‘This Could Be Toronto’s Golden Age’: Allied CEO Michael Emory At Toronto State Of The Market
The biggest names in Toronto real estate will discuss the city’s resurgence at Bisnow’s Toronto State of the Market event June 20. Speakers will weigh in on how technology is shaping the city’s growth and what companies, asset classes and properties they are watching. Register here for the event.
When Michael Emory arrived in Toronto in 1979 for law school, the city was, in his words, “homogenous, parochial and generally a little boring.” But his belief that Toronto held a bright future led Emory to enter the city’s real estate market in 1988 and found Allied Properties REIT.
Thirty years later, Toronto is witnessing an unprecedented period of growth, with Emory at its centre. Allied owns 160 properties from Montreal to Vancouver, totaling over 11M SF. According to Emory, burgeoning talent pools in Canada’s urban centers are pressuring owners and operators to provide productive, healthy workspace. If they continue on the easy path of offering sterile, commoditized spaces, they will fall irreparably behind the times.
Emory gave Bisnow a sneak peek of what he will be discussing in his upcoming keynote at our Toronto State of the Market event.
Name: Allied Properties REIT CEO and founder Michael Emory
Years in the industry: 31
Bisnow: Why is Bisnow’s Toronto State of the Market event on June 20 important to you, and what are you planning on speaking about?
Emory: Toronto has become, in my estimation, one of the most diverse cities on the planet. Thanks to its educational institutions and the growth we’ve already had, its talent pool is becoming increasingly concentrated in a tiny urban area. Enterprises are working to capture that talent pool, and they’re competing for talent on a global level.
The boom right now is being fueled by demand. It isn’t like the boom from the late 1980s, which was just fueled by easy money. Deals are being funded by a great deal of equity, and I think this growth is stable. In 100 years, I think we’ll look back and think of this as Toronto’s Victorian Era, our golden age.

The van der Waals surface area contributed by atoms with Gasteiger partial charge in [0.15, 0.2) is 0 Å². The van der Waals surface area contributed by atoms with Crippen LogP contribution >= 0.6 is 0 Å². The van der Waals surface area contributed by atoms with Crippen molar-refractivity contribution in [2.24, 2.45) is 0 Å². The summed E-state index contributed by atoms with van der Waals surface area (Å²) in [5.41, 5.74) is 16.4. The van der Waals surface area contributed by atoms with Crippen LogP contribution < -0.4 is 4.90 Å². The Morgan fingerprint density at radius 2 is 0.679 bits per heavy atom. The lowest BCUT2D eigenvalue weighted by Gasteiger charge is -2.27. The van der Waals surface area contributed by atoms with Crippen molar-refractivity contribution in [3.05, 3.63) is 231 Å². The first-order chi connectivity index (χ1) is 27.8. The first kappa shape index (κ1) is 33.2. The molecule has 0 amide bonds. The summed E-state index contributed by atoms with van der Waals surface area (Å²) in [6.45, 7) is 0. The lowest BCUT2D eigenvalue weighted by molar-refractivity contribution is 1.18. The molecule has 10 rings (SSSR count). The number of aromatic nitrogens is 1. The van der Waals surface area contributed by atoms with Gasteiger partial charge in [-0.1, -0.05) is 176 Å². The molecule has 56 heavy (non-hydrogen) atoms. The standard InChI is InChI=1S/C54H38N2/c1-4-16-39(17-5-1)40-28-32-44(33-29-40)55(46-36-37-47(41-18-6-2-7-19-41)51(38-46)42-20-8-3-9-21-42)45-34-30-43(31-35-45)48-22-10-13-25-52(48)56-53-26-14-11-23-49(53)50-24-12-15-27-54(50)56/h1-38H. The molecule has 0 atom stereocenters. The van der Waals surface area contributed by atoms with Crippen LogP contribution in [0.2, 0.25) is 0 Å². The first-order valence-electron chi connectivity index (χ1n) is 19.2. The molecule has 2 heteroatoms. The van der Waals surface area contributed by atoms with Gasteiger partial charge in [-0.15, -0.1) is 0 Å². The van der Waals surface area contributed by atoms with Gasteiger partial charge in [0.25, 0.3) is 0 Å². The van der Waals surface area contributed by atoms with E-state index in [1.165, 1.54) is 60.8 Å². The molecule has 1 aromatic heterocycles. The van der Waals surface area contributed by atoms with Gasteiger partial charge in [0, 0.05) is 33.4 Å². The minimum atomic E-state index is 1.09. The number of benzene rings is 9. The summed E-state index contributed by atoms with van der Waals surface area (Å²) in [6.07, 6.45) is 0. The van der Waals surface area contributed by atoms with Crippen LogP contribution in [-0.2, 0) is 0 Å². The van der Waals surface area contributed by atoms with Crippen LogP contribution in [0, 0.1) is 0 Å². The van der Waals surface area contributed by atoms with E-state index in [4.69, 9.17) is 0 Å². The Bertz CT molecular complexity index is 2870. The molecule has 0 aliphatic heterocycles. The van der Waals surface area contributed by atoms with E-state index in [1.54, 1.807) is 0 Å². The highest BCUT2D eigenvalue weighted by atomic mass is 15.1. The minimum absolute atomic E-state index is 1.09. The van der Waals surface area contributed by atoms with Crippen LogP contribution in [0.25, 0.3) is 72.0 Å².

Bisnow: How would you describe your role at Allied?
Emory: As CEO, the most significant element of my role is striving to predict what’s going to happen before it happens. What I’ve done for Allied over the 30 years that it’s been in existence, and the 16 years it’s been a public company, is anticipate what is happening in the urban context.
As we are a public company, I’m also constantly in communication with our constituents. Our investor base has become a broad spectrum as we’ve grown from a local to a national to a global company.
Bisnow: In your opinion, what is the most pressing issue affecting commercial real estate?
Emory: Canadian cities are undergoing urban intensification, but so is the whole world. North American cities, Berlin and Scandinavian cities, they’re all facing the same pressures.
The downtown areas of cities like Toronto and Montreal are densifying, and operators are going to have to approach workspace creatively, not from a hypocritical marketing sense; they need to be attentive to wellness and create amenity-rich, neighbourhood-centric workspaces. A few decades ago, it paid to ignore design and create rectangular boxes with no interesting elements. Design actually pays now.
Bisnow: Outside of your work, what are you most passionate about?
Emory: What’s particularly thrilling to me is that I have two granddaughters under 2 years old. I’m absolutely passionate about them, and they do impact how I see real estate. The boomers and the millennials both think they’re important, but they’re not. The future generations are who I want to build for.